The Wall Street Journal (see discussion of article below) pointed out a CEO option grant dated October 1998.
The number of shares subject to option was 250,000 and the exercise price was (the trough in the stock price graph below.) Given a year-end price of , the intrinsic value of the options at the end of the year was (-) x 250,000 = ,750,000.
Backdating allows executives to choose a past date when the market price was particularly low, thereby inflating the value of the options.
An example illustrates the potential benefit of backdating to the recipient.
ESOs are usually granted at-the-money, i.e., the exercise price of the options is set to equal the market price of the underlying stock on the grant date.
Because the option value is higher if the exercise price is lower, executives prefer to be granted options when the stock price is at its lowest.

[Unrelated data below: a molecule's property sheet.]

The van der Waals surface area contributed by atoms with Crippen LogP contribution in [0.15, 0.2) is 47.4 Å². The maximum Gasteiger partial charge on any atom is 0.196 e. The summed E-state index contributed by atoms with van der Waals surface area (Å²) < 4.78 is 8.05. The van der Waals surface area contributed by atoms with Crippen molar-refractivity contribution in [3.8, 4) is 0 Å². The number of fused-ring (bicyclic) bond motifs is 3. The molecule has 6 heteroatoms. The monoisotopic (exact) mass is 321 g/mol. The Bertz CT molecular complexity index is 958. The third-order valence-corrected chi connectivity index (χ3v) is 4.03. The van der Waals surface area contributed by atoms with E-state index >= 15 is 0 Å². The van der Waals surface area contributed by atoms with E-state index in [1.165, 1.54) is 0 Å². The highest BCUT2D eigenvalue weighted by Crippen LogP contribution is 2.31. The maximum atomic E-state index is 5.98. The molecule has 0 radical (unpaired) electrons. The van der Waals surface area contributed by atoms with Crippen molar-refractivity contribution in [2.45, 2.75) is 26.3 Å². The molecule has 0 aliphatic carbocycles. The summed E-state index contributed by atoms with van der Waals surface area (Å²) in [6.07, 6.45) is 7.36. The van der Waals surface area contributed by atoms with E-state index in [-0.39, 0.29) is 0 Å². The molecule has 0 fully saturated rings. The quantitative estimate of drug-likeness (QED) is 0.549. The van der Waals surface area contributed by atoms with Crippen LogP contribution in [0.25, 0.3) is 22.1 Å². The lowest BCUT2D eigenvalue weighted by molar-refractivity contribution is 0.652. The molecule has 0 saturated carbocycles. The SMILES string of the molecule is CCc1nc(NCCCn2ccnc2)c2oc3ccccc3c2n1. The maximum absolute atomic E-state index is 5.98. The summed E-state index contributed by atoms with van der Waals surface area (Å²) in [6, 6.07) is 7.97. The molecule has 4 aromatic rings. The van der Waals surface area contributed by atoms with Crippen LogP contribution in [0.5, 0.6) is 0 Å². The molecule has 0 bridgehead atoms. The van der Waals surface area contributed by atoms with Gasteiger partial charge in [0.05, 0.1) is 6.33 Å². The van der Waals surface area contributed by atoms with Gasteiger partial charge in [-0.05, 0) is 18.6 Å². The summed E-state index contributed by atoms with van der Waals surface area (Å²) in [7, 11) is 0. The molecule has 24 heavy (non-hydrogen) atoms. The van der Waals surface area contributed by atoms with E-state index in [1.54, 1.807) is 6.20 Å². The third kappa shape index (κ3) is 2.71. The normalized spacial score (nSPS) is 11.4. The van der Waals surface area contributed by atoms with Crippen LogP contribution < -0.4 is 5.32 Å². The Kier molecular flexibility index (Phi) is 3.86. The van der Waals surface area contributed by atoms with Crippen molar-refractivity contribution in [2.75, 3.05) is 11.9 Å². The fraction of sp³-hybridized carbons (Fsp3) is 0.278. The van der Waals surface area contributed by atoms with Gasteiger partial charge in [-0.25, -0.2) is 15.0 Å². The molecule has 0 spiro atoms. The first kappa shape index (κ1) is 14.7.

In comparison, had the options been granted at the year-end price when the decision to grant to options actually might have been made, the year-end intrinsic value would have been zero.
Backdating does not violate shareholder-approved option plans.
announced Thursday that it has agreed to settle all of the class actions and derivative suits brought by its shareholders last year alleging the company deceived investors by backdating stock options, and otherwise manipulating its accounts.“We are very pleased to reach a settlement with the plaintiffs in these actions,” said Vitesse CEO Christopher Gardner in a press release.According to the SEC, from September 2001 through April 2006, the defendants “engaged in an elaborate channel stuffing scheme in order to improperly record revenue on product shipments.” As a result, Vitesse inflated the revenue it reported in its financial statements for 14 quarters, the SEC alleged in a complaint filed in U. District Court for the Southern District of New York.The defendants also “engaged in a scheme to backdate stock option grant dates for their personal benefit and the benefit of other Vitesse executives and employees,” the SEC alleged.As the options were priced below the stock's fair market value when they were actually awarded, this created instant paper gains to the executives.This instant paper gain was equivalent to extra compensation and was thus a cost to Vitesse.CIV 240483, California Superior Court, Ventura County.